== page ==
Building on the Jetspeed implementation, WebSphere Portal provides an architecture for building and running portal applications. The overall WebSphere Portal Architecture can be seen in Figure 1-5 on page 15. WebSphere Portal provides services for Authentication and Authorization though the WebSphere Member Services.
Figure 1-3. Distributed Portal system
The core of WebSphere Portal architecture is
WebSphere Portal can run in a single, two, three, or n-
Secure demilitarized zone configuration
As shown in Figure 1-4 on page 14 depicted a sample architecture of deploying portal in a multi-tier Demilitarized Zone (DMZ) configuration with high availability. This configuration can be used for an Internet/extranet portal solution.
Figure 1-4. High availability portal solution
IBM WebSphere Portal supports SSL. SSL support for secure transactions is one of the main reasons to use the IBM HTTP Server as part of your Web development process. The SSL encryption system is used on servers to ensure privacy when information is sent across the Internet. An SSL-enabled server enables clients to verify a server's identity, and ensures that information transmitted between client and server remains private.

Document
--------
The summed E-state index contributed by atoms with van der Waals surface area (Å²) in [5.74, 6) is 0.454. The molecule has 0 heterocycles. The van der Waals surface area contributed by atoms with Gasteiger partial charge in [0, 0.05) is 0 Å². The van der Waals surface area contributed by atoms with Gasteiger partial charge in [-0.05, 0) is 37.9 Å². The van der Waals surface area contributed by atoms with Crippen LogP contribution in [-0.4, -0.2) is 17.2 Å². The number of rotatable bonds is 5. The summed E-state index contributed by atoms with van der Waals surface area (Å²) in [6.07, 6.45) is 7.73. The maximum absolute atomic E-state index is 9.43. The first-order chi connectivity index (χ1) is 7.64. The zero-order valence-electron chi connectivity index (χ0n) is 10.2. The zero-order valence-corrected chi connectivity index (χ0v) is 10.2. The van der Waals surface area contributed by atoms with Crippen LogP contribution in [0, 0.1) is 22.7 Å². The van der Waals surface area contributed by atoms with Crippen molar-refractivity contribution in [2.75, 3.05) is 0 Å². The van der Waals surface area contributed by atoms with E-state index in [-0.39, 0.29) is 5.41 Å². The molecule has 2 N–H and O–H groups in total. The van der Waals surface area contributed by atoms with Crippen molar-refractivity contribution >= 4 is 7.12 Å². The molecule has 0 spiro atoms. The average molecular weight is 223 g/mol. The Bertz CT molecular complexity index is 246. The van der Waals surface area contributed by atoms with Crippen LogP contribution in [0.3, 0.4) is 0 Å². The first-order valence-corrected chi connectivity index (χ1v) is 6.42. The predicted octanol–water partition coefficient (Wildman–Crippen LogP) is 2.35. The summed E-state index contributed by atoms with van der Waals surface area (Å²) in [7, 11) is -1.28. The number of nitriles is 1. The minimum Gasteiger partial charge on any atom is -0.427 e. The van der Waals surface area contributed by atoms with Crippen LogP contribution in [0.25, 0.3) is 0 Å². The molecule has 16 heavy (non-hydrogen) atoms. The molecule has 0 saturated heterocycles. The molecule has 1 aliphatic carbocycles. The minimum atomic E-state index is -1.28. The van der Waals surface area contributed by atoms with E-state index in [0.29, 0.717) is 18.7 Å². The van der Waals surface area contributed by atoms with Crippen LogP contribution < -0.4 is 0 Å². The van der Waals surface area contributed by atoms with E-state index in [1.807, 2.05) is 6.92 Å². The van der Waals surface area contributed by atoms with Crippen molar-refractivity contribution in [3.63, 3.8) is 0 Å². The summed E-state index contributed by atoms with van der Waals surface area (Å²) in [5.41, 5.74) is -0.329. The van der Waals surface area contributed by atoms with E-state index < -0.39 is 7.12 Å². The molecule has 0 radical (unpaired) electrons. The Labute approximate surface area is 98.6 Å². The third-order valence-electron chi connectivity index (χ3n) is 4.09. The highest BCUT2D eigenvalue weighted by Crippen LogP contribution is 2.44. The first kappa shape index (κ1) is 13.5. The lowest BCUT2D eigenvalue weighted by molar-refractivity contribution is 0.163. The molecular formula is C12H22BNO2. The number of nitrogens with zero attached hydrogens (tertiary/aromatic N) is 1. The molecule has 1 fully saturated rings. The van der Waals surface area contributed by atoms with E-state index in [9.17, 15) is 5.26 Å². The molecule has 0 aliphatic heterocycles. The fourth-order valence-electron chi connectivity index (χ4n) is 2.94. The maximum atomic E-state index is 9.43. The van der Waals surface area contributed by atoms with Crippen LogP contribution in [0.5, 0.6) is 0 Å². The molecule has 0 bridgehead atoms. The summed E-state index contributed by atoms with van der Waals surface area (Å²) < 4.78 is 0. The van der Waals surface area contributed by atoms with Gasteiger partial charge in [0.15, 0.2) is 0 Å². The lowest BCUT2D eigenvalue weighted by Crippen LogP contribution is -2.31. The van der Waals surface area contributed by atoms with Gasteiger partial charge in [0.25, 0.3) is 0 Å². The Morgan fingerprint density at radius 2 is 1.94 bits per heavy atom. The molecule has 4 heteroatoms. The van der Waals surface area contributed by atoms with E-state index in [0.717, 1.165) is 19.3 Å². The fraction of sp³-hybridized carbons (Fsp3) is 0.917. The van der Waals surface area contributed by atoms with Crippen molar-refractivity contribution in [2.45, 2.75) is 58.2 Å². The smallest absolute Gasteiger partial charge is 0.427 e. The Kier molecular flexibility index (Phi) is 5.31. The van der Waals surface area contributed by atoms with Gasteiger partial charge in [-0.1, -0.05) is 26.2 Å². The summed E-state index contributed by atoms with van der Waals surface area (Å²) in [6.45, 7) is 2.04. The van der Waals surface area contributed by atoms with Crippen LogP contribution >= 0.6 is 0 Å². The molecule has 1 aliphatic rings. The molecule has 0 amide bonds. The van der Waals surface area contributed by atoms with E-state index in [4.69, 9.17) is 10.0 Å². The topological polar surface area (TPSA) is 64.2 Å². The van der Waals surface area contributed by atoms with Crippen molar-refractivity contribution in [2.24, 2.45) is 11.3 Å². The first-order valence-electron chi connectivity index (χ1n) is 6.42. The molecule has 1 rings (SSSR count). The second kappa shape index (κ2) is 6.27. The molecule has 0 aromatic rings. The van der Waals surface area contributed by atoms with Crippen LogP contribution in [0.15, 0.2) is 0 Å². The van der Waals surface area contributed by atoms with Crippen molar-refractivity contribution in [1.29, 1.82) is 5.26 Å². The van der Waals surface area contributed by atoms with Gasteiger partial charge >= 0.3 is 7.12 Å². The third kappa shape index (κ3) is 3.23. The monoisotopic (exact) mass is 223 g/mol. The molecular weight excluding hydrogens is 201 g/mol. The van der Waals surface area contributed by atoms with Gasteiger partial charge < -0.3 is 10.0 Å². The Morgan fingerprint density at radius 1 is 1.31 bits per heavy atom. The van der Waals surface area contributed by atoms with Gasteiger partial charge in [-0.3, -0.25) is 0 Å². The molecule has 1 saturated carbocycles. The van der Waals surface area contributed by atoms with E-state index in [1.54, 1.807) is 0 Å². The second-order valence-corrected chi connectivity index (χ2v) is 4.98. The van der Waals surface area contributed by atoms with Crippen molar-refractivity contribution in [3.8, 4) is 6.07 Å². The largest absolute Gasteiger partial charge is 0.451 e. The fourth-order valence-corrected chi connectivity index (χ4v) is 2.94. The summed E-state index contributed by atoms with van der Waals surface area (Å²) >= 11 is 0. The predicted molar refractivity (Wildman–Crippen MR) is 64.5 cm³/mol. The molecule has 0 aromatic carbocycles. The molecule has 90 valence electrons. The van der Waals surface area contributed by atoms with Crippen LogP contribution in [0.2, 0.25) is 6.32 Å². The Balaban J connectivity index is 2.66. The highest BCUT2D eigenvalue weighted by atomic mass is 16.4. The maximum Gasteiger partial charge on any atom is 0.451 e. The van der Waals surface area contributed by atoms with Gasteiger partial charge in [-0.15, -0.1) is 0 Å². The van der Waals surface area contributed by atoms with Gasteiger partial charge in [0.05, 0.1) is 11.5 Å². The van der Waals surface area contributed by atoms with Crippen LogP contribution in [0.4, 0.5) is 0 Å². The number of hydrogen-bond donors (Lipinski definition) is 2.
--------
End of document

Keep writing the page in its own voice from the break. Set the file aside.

Reverse proxy security server
As shown in this configuration, Tivoli WebSEAL is used to shield the Web server from unauthorized request for external
The reverse proxy acts as an authentication gateway node and sits between the browser and the Web servers it protects. It actually acts as a stand-in for these Web servers. The authentication gateway intercepts all requests to the protected resources as well as the responses from the Web servers. To the browser submitting requests, the authentication gateway appears to be the actual Web server, to the Web server responding to requests, the authentication gateway appears to be the client.
In this particular example of integrating with WebSEAL, you can configure WebSphere Application Server to use the LDAP user registry, which can be shared with WebSEAL and TAM. Replicated front end WebSEAL provides the portal site with load balancing during periods of heavy traffics and fail over capability. The load balancing mechanism is handled by a Network Dispatcher such as an IBM WebSphere Edge Server. If the Network Dispatcher fails for some reason, the standby Network Dispatcher will continue to provide access to the portal. In our sample configuration, HTTP Servers and Portal Servers are clustered to provide additional redundancy.
The Directory and Security Services provide support for a directory of users accessible through LDAP. These services are used for authentication and can also control and verify the resource access privileges or permissions granted to users. The Directory Server can be replicated to one or more replica LDAP servers to provide redundancy. WebSphere Application Server uses LDAP to perform authentication. The client ID and password are passed from WebSphere Application Server to the LDAP server.
The database server component is not accessed directly by portal users or administrators. No application-specific tables are created. Database Server is used by WebSphere Application Server, WebSphere Portal, TAM and Directory Server to store the data they need for their operation. Replication can be turned on on the database server which is used by the portal.